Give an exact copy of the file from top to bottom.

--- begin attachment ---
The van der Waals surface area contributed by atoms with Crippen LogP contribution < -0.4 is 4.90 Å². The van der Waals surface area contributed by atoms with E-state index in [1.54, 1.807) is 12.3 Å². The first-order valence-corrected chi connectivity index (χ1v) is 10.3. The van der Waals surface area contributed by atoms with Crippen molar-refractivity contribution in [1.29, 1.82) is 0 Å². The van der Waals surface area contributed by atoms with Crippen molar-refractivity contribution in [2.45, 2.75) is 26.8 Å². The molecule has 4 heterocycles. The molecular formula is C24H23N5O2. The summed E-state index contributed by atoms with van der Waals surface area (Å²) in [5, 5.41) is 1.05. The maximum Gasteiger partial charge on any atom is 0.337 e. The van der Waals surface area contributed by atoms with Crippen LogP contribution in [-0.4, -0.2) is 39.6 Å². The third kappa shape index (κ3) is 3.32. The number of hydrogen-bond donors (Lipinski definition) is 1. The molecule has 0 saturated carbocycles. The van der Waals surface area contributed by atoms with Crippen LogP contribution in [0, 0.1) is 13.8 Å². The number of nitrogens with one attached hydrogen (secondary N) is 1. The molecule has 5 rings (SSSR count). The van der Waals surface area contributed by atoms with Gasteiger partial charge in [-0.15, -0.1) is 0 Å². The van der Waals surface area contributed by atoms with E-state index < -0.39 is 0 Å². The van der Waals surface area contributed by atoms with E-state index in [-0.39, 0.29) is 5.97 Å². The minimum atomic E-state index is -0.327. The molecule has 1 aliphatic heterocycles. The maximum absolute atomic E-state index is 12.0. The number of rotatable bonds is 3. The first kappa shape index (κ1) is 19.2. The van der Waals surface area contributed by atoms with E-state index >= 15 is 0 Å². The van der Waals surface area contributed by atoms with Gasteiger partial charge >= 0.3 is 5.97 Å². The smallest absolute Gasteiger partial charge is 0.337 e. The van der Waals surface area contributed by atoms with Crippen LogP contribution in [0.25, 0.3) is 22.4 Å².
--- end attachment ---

The van der Waals surface area contributed by atoms with Crippen LogP contribution < -0.4 is 4.90 Å². The van der Waals surface area contributed by atoms with E-state index in [1.54, 1.807) is 12.3 Å². The first-order valence-corrected chi connectivity index (χ1v) is 10.3. The van der Waals surface area contributed by atoms with Crippen molar-refractivity contribution in [1.29, 1.82) is 0 Å². The van der Waals surface area contributed by atoms with Crippen molar-refractivity contribution in [2.45, 2.75) is 26.8 Å². The molecule has 4 heterocycles. The molecular formula is C24H23N5O2. The summed E-state index contributed by atoms with van der Waals surface area (Å²) in [5, 5.41) is 1.05. The maximum Gasteiger partial charge on any atom is 0.337 e. The van der Waals surface area contributed by atoms with Crippen LogP contribution in [-0.4, -0.2) is 39.6 Å². The third kappa shape index (κ3) is 3.32. The number of hydrogen-bond donors (Lipinski definition) is 1. The molecule has 0 saturated carbocycles. The van der Waals surface area contributed by atoms with Crippen LogP contribution in [0, 0.1) is 13.8 Å². The number of nitrogens with one attached hydrogen (secondary N) is 1. The molecule has 5 rings (SSSR count). The van der Waals surface area contributed by atoms with Gasteiger partial charge in [-0.15, -0.1) is 0 Å². The van der Waals surface area contributed by atoms with E-state index < -0.39 is 0 Å². The van der Waals surface area contributed by atoms with E-state index in [-0.39, 0.29) is 5.97 Å². The minimum atomic E-state index is -0.327. The molecule has 1 aliphatic heterocycles. The maximum absolute atomic E-state index is 12.0. The number of rotatable bonds is 3. The first kappa shape index (κ1) is 19.2. The van der Waals surface area contributed by atoms with E-state index >= 15 is 0 Å². The van der Waals surface area contributed by atoms with Gasteiger partial charge >= 0.3 is 5.97 Å². The smallest absolute Gasteiger partial charge is 0.337 e. The van der Waals surface area contributed by atoms with Crippen LogP contribution in [0.25, 0.3) is 22.4 Å².